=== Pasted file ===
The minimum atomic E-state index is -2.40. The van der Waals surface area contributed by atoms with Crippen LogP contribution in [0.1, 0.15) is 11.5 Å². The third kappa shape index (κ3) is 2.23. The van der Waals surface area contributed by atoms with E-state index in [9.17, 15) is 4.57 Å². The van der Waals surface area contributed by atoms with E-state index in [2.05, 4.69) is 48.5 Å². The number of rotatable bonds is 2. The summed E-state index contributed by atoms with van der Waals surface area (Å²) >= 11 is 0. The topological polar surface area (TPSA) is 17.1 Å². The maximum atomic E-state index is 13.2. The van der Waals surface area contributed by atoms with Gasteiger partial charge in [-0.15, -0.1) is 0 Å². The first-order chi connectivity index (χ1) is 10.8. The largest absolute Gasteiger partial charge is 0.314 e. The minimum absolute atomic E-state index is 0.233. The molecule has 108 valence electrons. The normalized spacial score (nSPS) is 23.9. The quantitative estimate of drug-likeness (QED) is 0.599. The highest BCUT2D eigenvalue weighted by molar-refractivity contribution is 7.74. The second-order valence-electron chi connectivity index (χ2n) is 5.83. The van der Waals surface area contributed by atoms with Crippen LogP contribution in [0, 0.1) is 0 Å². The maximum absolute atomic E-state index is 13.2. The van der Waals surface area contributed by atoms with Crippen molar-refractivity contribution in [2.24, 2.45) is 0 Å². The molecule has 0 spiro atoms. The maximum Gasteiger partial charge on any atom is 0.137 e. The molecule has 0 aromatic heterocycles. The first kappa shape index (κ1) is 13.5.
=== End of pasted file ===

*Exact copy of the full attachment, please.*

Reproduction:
The minimum atomic E-state index is -2.40. The van der Waals surface area contributed by atoms with Crippen LogP contribution in [0.1, 0.15) is 11.5 Å². The third kappa shape index (κ3) is 2.23. The van der Waals surface area contributed by atoms with E-state index in [9.17, 15) is 4.57 Å². The van der Waals surface area contributed by atoms with E-state index in [2.05, 4.69) is 48.5 Å². The number of rotatable bonds is 2. The summed E-state index contributed by atoms with van der Waals surface area (Å²) >= 11 is 0. The topological polar surface area (TPSA) is 17.1 Å². The maximum atomic E-state index is 13.2. The van der Waals surface area contributed by atoms with Gasteiger partial charge in [-0.15, -0.1) is 0 Å². The first-order chi connectivity index (χ1) is 10.8. The largest absolute Gasteiger partial charge is 0.314 e. The minimum absolute atomic E-state index is 0.233. The molecule has 108 valence electrons. The normalized spacial score (nSPS) is 23.9. The quantitative estimate of drug-likeness (QED) is 0.599. The highest BCUT2D eigenvalue weighted by molar-refractivity contribution is 7.74. The second-order valence-electron chi connectivity index (χ2n) is 5.83. The van der Waals surface area contributed by atoms with Crippen LogP contribution in [0, 0.1) is 0 Å². The maximum absolute atomic E-state index is 13.2. The van der Waals surface area contributed by atoms with Crippen molar-refractivity contribution in [2.24, 2.45) is 0 Å². The molecule has 0 spiro atoms. The maximum Gasteiger partial charge on any atom is 0.137 e. The molecule has 0 aromatic heterocycles. The first kappa shape index (κ1) is 13.5.